Wolokolie then ruled in favor of the government by disbanding the entire jury in the case. But her decision was challenged by the defense counsel, headed by Cllr. Pearl Brown Bull, who later announced an appeal to the full Bench of the Supreme Court against the judgment.

The Supreme Court affirmed the judgment of Wolokolie and subsequently ordered the disbandment of the jury, which set the stage for a new trial on charges stating that Parker allegedly robbed the government of US$837,950.

Prosecutors had earlier alleged that the two accused persons, by awarding two sole-sourced contracts without the approval of the Public Procurement and Concession Commission (PPCC), to Deneah M. Flomo and his Denmar Enterprise on behalf of the NPA for the removal of wrecks from the port of Greenville, Sinoe County, and the provision of security consultancy at the ports of Monrovia, Buchanan, and Greenville, caused the state to lose US$800,000 (the respective price tags of US$500,000 and US$300,000 per contract).

5 COMMENTS

  1. With enough evidences that the money was indeed stolen, what do they want witness to say? She just got her piece of the elephant meat. They must be day dreaming about developing Liberia if individuals are allowed to steal this amount of money and get away with it. It is well evident that miss Parker created a bogus contractor and intern shared the money with the contractor who was her comptroller boy friend. What’s convoluted about that?

    • Corruption is the mean reason Liberia will remain a very poor country forever. This case dies like every corruption case in the system. They drag it on for years and eventually the charges are dropped after the defendant pays bribes to prosecutors and judges. What a rotten country.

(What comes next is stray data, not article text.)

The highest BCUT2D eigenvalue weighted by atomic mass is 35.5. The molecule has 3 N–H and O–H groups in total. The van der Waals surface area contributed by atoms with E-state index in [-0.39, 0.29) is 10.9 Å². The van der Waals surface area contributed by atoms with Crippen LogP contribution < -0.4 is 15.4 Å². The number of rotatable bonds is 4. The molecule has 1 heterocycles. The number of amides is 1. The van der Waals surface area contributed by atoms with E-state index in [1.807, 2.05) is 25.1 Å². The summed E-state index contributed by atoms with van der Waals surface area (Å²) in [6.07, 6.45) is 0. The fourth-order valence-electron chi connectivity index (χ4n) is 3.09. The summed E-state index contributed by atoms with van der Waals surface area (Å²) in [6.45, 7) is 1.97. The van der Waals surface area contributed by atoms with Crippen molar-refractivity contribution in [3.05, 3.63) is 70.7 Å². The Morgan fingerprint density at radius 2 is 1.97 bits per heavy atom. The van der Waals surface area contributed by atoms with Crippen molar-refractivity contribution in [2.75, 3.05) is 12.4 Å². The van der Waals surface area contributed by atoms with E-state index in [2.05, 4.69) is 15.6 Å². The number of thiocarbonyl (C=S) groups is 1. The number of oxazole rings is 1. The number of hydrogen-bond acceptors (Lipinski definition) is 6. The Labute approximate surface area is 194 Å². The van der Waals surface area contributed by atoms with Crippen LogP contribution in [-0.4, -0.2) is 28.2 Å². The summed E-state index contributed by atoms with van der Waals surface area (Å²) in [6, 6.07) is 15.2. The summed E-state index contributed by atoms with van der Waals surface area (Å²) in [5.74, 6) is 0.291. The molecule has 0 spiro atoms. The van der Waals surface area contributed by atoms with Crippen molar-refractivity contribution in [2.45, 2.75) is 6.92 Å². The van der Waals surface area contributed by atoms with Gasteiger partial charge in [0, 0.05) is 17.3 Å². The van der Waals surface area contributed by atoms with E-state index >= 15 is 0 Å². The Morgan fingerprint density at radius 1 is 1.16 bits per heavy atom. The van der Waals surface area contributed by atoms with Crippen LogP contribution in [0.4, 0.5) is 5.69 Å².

• What is the evidence that they have?can you please tell me.Look my Bro, please don’t remain in darkness because from your statements it seems you are blind to what is unfolding in this case.Madam Parker is 100%innocent.That is why people like us is standing with madam Parker in this case until justice prevail and when that is done madam Parker will be the VICTOR!

  2. The Prosecutor told the court that those previous witnesses cannot be located or they have nothing additional to add to their initial testimonies and they want the court to admit the testimonies of the old trial into this new one.According to the supreme court ,this is a new trial.The state must provide witnesses to prove their case against madam Parker.Witnesses cannot falsely accuse people of such a grave crime and disappear in thin air.They must return to prove their statements and testimonies because it’s a criminal case.Why waste madam Parker time and efforts for almost 4 years,while tarnishing her reputation if you don’t have witnesses to testify against her?

  3. Well, well.
    Should there be any courts in Liberia at all? Should there be any courts in Liberia my people? My goodness.

    The very best thing that anyone can do in Liberia is to steal money. I mean big money, big time! Then after stealing the money, go to a country man or woman to give you some vaquid or juju. Rub the medicine all over your face. Your face will look kind of greenish or black. But never mind. When that doesn’t work, beg for forgiveness or tell the kangaroo or jungle courts that you’re sick. Sure, you’ll surely get a sick leave. Remember, when you return home from your treatment, your case will be dropped. Once your theft case is dismissed, you can sit at home and enjoy your money.

Leave a Reply